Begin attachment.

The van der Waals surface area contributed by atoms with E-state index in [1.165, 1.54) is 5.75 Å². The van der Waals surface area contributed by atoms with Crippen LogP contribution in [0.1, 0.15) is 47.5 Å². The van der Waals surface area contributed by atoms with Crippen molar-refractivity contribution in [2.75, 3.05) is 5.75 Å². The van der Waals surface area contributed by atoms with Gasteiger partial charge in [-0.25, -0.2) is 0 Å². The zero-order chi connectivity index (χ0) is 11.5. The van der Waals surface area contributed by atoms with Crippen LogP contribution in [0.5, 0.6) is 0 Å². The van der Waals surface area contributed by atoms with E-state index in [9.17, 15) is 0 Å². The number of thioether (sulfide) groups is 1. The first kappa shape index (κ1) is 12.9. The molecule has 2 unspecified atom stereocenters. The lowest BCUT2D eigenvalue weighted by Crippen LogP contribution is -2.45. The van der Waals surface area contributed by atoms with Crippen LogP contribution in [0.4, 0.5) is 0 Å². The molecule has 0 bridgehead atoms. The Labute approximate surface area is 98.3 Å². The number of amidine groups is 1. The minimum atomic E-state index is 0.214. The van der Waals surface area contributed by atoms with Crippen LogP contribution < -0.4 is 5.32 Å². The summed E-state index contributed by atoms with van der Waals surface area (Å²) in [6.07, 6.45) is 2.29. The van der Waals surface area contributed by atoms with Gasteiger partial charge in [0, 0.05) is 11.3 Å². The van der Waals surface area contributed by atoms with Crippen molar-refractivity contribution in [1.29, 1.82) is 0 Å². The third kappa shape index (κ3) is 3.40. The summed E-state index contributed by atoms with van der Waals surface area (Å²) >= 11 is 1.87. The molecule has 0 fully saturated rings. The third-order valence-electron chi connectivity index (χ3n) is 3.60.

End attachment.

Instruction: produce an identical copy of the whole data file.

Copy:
The van der Waals surface area contributed by atoms with E-state index in [1.165, 1.54) is 5.75 Å². The van der Waals surface area contributed by atoms with Crippen LogP contribution in [0.1, 0.15) is 47.5 Å². The van der Waals surface area contributed by atoms with Crippen molar-refractivity contribution in [2.75, 3.05) is 5.75 Å². The van der Waals surface area contributed by atoms with Gasteiger partial charge in [-0.25, -0.2) is 0 Å². The zero-order chi connectivity index (χ0) is 11.5. The van der Waals surface area contributed by atoms with Crippen LogP contribution in [0.5, 0.6) is 0 Å². The van der Waals surface area contributed by atoms with E-state index in [9.17, 15) is 0 Å². The number of thioether (sulfide) groups is 1. The first kappa shape index (κ1) is 12.9. The molecule has 2 unspecified atom stereocenters. The lowest BCUT2D eigenvalue weighted by Crippen LogP contribution is -2.45. The van der Waals surface area contributed by atoms with Crippen LogP contribution in [0.4, 0.5) is 0 Å². The molecule has 0 bridgehead atoms. The Labute approximate surface area is 98.3 Å². The number of amidine groups is 1. The minimum atomic E-state index is 0.214. The van der Waals surface area contributed by atoms with Crippen LogP contribution < -0.4 is 5.32 Å². The summed E-state index contributed by atoms with van der Waals surface area (Å²) in [6.07, 6.45) is 2.29. The van der Waals surface area contributed by atoms with Gasteiger partial charge in [0, 0.05) is 11.3 Å². The van der Waals surface area contributed by atoms with Crippen molar-refractivity contribution in [1.29, 1.82) is 0 Å². The third kappa shape index (κ3) is 3.40. The summed E-state index contributed by atoms with van der Waals surface area (Å²) >= 11 is 1.87. The molecule has 0 fully saturated rings. The third-order valence-electron chi connectivity index (χ3n) is 3.60.